I believe circuits are different in shape so that they would stand out. It would (IMO) be harder to read electrical diagrams if it was all boxes (not to mention longer to write by hand). It might be tough for you since you're not using these notations daily, but to remember 4-5 symbols isn't that tough (and, or, xor, and identity, plus the little circle for "not"ing the exits and/or entrances).
Regarding sets and c - you already answered yourself.
Regarding English - well, you don't expect people to use signs, do you? Moreso when these signs are to be read as words (unlike apostrophes, full stops, etc.).
Combinational vs. FOL - I'm assuming that's just for convenience, to have a clear separation, and to make it clearer if you are dealing with a FOL (or higher-level logic) formula or otherwise. This is especially important if you also have math signs in your logic formula, e.g.:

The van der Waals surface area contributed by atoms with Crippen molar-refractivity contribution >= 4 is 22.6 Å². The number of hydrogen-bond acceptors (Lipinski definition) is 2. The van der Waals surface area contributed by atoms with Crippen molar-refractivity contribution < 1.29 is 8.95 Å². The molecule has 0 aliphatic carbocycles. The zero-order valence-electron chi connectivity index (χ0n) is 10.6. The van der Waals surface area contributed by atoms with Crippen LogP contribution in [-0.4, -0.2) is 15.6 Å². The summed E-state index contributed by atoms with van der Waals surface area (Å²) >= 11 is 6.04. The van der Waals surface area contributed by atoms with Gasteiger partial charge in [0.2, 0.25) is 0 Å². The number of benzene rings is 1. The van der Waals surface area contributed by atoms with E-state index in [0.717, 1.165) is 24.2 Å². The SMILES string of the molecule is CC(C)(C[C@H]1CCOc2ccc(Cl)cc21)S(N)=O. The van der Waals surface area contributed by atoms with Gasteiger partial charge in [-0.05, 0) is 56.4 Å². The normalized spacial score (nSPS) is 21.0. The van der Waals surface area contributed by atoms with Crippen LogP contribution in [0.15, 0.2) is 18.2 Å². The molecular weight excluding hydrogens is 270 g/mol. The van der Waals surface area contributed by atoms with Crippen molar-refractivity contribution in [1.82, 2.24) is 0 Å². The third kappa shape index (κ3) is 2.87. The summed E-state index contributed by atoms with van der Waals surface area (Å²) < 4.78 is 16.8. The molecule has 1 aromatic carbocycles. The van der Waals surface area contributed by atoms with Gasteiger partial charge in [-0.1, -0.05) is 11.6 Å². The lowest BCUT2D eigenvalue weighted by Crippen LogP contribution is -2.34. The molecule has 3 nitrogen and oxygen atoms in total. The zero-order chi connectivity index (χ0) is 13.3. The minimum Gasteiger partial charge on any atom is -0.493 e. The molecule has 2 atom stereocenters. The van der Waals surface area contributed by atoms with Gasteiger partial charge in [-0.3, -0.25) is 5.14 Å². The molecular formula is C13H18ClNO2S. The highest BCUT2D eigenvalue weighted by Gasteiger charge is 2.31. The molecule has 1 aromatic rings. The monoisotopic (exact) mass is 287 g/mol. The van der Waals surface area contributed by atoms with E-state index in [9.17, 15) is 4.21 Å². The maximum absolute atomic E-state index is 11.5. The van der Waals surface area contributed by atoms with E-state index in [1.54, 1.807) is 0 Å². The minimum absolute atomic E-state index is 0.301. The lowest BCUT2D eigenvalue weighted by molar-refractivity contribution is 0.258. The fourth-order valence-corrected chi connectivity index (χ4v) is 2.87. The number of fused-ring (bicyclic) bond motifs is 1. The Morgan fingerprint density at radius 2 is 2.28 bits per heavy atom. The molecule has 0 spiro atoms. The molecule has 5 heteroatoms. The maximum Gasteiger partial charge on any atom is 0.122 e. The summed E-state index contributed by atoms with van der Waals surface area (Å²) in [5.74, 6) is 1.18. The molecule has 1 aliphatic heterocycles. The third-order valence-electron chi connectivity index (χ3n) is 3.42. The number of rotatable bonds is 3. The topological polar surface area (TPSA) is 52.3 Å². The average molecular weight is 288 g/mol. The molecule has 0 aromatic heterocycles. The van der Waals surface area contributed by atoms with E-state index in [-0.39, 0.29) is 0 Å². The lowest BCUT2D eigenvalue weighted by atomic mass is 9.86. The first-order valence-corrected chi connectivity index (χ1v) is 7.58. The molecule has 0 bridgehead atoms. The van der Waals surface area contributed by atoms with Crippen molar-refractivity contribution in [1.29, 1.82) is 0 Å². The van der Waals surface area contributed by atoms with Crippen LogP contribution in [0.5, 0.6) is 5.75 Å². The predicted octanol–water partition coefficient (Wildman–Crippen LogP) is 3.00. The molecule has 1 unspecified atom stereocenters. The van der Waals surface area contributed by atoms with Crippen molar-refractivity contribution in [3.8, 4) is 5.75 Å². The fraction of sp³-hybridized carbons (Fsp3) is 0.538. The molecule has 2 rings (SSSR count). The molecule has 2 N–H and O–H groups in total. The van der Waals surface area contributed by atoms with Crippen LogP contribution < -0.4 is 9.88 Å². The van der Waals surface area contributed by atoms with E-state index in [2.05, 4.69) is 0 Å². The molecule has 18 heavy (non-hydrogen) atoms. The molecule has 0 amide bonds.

((3*x+1<y) ∨ (y<4*x)). Combinational logic use their symbols because many of the operations there are equivalent to their mathematical meaning, e.g.: +0, *0, *1.
Everyone just chooses the most comfortable thing for them. That's just the way it is.
As a final note, some programming languages do use "and", "or", "not", such as python, and even c has them as macros in ciso646...